Lots of tweets equals lots of experience. As you tweet more, you get better at tweeting. This could play into your becoming a better Informer or simply iterating on tweeting formulas that work.

Lots of tweets equals longevity. It makes sense to think that that the longer you’re around on social media, the more time and opportunity you’ll have to grow your followers. Posting 10,000 updates would mean a years’ worth of 27 posts daily. You’d deserve all the followers you get at that awesome pace!


Post to social media often, as part of a consistent, dependable strategy. You’re bound to get better as you go, and people are going to notice and appreciate that you’re sticking around to stay connected.

(Note: One of my favorite nuggets from the Beevolve study was that the average Twitter user is an English-speaking, 28-year-old woman with about 208 followers. So if you happen to have more than 208 followers, you can feel good about being above average!)

6. Share positively

Happy updates correlate to more followers

The tone and voice you have on social media really does make a difference. Dan Zarrella’s research into followers—how factors like conversations, self-reference, and avatars affect follow count—touched on the topic of tone. He found that negative remarks are tied to lower follower counts.

Debbie Downer follower stats


Share happily. Take care to avoid coming across as sad, aggressive, angry, cynical, or morbid with your social media updates. Users notice. They’re more likely to follow a positive account than a Debbie Downer.

What strategies do you have for growing your followers?

We’ve touched on a lot of tips here for growing followers: Informers vs. Meformers, authority, bursts, freebies, frequency, and happiness. Hopefully one (or more) will be key to getting your follower count growing!

I’d love to hear from you about what has worked in the past for growing your follower base. Any tips you’d like to share? Any tactics you’re itching to try out? 

Image credits: Dan Zarrella, Beevolve, Twitter UK, Rutgers, Business 2 Community, Cezary Rudaś (the Noun Project)

This post was originally published in May 2014 and has since been updated with the latest stats and info. See something we can improve here? Drop us a comment below!

Looking for a better way to share on social media?

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Written by Kevan Lee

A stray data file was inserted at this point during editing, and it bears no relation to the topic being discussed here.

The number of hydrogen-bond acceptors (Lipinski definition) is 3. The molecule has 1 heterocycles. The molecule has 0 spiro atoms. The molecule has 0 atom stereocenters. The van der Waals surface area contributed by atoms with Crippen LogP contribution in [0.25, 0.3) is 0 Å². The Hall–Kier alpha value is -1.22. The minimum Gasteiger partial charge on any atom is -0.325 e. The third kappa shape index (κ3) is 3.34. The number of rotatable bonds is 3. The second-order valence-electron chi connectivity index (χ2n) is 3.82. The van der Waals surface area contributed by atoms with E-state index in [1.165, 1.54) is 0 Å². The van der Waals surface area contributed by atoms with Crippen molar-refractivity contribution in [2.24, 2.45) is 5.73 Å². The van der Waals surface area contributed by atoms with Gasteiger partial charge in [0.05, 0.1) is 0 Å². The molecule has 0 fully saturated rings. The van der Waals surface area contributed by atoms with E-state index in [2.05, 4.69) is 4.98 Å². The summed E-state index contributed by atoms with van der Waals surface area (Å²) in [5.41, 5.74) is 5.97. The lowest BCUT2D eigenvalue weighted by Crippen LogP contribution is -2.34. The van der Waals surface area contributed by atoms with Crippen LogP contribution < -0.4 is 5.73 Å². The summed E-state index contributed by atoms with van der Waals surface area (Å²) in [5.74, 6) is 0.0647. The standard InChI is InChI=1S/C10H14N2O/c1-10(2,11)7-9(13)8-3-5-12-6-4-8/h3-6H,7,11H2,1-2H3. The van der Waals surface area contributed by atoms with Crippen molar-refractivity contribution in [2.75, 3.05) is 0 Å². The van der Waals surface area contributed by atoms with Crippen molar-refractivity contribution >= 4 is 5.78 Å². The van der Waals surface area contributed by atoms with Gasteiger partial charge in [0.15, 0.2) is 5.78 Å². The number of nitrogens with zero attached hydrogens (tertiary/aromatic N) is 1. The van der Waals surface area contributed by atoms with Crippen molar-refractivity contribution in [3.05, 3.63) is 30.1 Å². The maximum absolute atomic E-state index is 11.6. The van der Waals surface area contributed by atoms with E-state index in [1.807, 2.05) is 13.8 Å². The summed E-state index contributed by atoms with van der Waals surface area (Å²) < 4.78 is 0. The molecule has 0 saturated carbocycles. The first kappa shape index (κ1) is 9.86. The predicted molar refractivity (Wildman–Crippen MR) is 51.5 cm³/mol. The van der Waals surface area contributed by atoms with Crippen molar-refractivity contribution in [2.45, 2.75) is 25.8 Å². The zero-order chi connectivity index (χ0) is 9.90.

Director of marketing at Buffer, the social media publishing tool for brands, agencies, and marketers. We’ve got a new podcast! ?

  • Nice Guide, its easy as 123

    • Well said, Hiral! Glad you found these tips/studies to be helpful! 🙂

  • Thanks for this. I love the analysis of the advice, and it’s easy to see that this sort of thing has worked.

  • Really enjoying your posts! Thanks for sharing this kind of info.

    • Thanks, Shawn! It’s so kind of you to say so. Glad you found it useful. 🙂

  • Miguel Ángel

    ¡Gracias por compartir contenido tan valioso! Saludos

  • terra100

    Awesome post! Lots of practical takeaways!

  • This is great!

    Has anyone found research around social media performance for a brand/company account vs. an individual account (company founder, CEO, other employees)?

    I see a lot of articles out there on “How to Get Your Employees On Social Media,” but I don’t see a lot of research/data proving its importance.

    • Great question, Caroline! This would make a great blog post! I’ll start digging. 🙂

  • These are great points, but I’m wondering: is there a way to distinguish
    between content “bursts” that lose followers and publishing frequently
    enough to increase them? They sound so dangerously similar. My guess is you have to find the right balance, right? Thanks for the great content, as always!

  • Danielle

    Brilliant post! Great insights. I’m an informer for sure, but do need to learn to be a meformer a bit more. 😀

    • Haha, I think I’m the same way, Danielle! 🙂 There’s definitely a balance there, wouldn’t you say?

      • Yeah, best is when you inform while you meform…

  • Agnes Dadura

    Perfectly, I would like to be a Transformer 🙂

  • Awesome write-up! Plenty of realistic takeaways!

  • The Twitter pyramid is meaningless, because it’s falling into the tired cliché of assigning value to something that can’t really be measured this way. Who’s to say those in the top half produce or promote/curate better content than those in the other half? Quality and value is in the eyes of the receiver, not a vision of what’s perceived valuable because of quantity and first to market.

    • Makes a lot of sense, Danny. Thanks for sharing this perspective. I can certainly see how those in the top half might not necessarily be the best accounts to follow and get by more on name and accomplishments. My takeaway from the chart is to be aware of the language you use in your bio and make the most of titles you could use to describe what you’ve done. That, and it never hurts to keep creating.